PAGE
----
High-Energy Weapons in the New Millenium

High-Energy Weapons in the New Millenium

Purveyor of All Your Weapons of Mass Destruction Needs. Extensive resources and information concerning all aspects of Nuclear Weapons. Photo gallery, Links,… 
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Purveyor of All Your Weapons of Mass Destruction Needs


THIS MONTH in the NUCLEAR AGE 
SEPTEMBER
  5, 1966: A partial core melt occurs due to failure of the cooling system at the Enrico Fermi reactor near Detroit, Michigan, USA. 

  6, 1979: Operation Quicksilver Hearts detonation destroys Transom device that did not detonate on 5-10-1978 at NTS, Nevada, USA. 

  21, 1955: The Soviet Union detonates its first underwater nuclear device. 

  30, 1999: A criticality accident at a small fuel fabrication facility at Tokai-mura, Japan, kills two and irradiates dozens more. 

  1987: A junk dealer in Goiania, Brazil, removes a cesium-137 source from a radiotherapy unit. Townspeople applied the glowing substance to their faces and bodies; fifty-four are hospitalized, four die. 
This Month’s Quote: 
“A thermonuclear war cannot be considered a continuation of politics by other means. It would be a means to universal suicide.”     –Andrei Dmitrievich Sakharov

The Doomsday Clock stands 

at 7 Minutes to Midnight
The Annihilation Poll
Do you think nuclear weapons will be used in your lifetime?

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U.S. Nuclear Weapons: 
Did You Get Your Money’s Worth?
Cost of the Manhattan Project (through August 1945): $20 billion 
Current cost of nuclear weapons activities, 1995: $33 billion 

Cost of nuclear testing in 1985 (16 tests): $825 million 

Cost of testing in 1995 (O tests): $410 million 

Total number of U.S.-built nuclear warheads and bombs, 1945-present:70,000 

Total number of nuclear weapons used in war: 2 

Total number of nuclear bombers built, 1945-present: more than 4,000 

Total number of nuclear missiles built, 1951-present: 67,500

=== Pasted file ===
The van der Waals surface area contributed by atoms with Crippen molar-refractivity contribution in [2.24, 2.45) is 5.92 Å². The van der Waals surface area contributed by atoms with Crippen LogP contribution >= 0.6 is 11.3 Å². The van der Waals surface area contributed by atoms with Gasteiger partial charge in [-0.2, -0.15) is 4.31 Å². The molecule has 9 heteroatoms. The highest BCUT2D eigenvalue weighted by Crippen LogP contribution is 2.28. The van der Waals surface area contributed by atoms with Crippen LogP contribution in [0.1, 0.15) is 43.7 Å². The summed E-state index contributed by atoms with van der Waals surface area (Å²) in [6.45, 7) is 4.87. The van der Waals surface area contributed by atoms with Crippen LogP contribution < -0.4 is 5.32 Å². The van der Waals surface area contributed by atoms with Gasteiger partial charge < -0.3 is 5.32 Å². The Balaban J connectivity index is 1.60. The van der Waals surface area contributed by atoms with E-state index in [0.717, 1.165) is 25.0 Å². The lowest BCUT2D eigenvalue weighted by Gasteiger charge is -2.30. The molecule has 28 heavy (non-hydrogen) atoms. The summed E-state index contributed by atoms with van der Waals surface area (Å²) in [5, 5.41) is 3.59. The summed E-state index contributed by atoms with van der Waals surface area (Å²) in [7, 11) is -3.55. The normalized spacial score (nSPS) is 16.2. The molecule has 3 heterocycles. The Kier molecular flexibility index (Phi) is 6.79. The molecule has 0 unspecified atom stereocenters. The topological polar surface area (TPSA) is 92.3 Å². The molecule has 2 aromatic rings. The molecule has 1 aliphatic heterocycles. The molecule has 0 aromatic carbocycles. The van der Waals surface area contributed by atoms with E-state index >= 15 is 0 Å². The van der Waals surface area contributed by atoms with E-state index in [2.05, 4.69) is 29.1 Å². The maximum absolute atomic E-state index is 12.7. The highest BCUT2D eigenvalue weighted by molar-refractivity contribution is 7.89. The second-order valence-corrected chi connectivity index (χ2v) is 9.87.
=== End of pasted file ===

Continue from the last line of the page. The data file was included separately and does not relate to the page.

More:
Total land area occupied by Defense and Energy Department nuclear weapons installations: 12.603 square miles 

Total combined land area of Maryland, Delaware, and the District of Columbia:11,834 square miles 

Number of nuclear tests conducted in Nevada: 935

Number of nuclear tests conducted in the Pacific: 106 

Number of Pacific islands still contaminated: 8-26 

Number of Pacific islands totally vaporized: 1 

Number of U.S. nuclear bombs lost in accidents and never recovered: 11 

Cost of the nuclear-propelled aircraft program: $6 billion 

Number of hangars built for nuclear-propelled aircraft: 1 

Number of nuclear-propelled aircraft built: 0 

Number of secret facilities built for presidential use during and after a nuclear war: more than 75 

Currency stored until 1988 in Culpeper, Virginia, by the Federal Reserve to be used after a nuclear war: more than $2 trillion 

Minimum number of pages still classified as secret by the Energy Department:280 million 

Estimated total cost of nuclear weapons and infrastructure, 1940-1995: $3.9 trillion

 

All figures converted to fiscal 1995 dollars. Adapted from “50 Facts About U.S. Nuclear Weapons,” by the U.S. Nuclear Weapons Cost Study Project

Bulletin of the Atomic Scientists   November/December 1995

The
Library
of
 
Armageddon 
& Cold War Museum
 

 

High-Energy Weapons in the New Millenium

In the beginning, about 50 years ago, a great and terrible genie was loosed upon the world in the form of the first nuclear bomb. In its wake, two others were spawned, whose destinies lay over the populations of an already defeated foe. 

In the aftermath, an arms race as unprecedented in its technological impetus as its sheer scale ensued; with only a handful of players, the “Nuclear Club” was dominated by by two members, who were by necessity ideological opposites. The next forty years saw the power of nuclear weapons grow exponentially, and their numbers grow to nearly seventy thousand. 

Seventy thousand nuclear weapons, most on hair-trigger alert, some mere minutes from their targets, with a combined explosive force equating out to nearly 3 tons of high explosive for every man, woman, and child on the planet.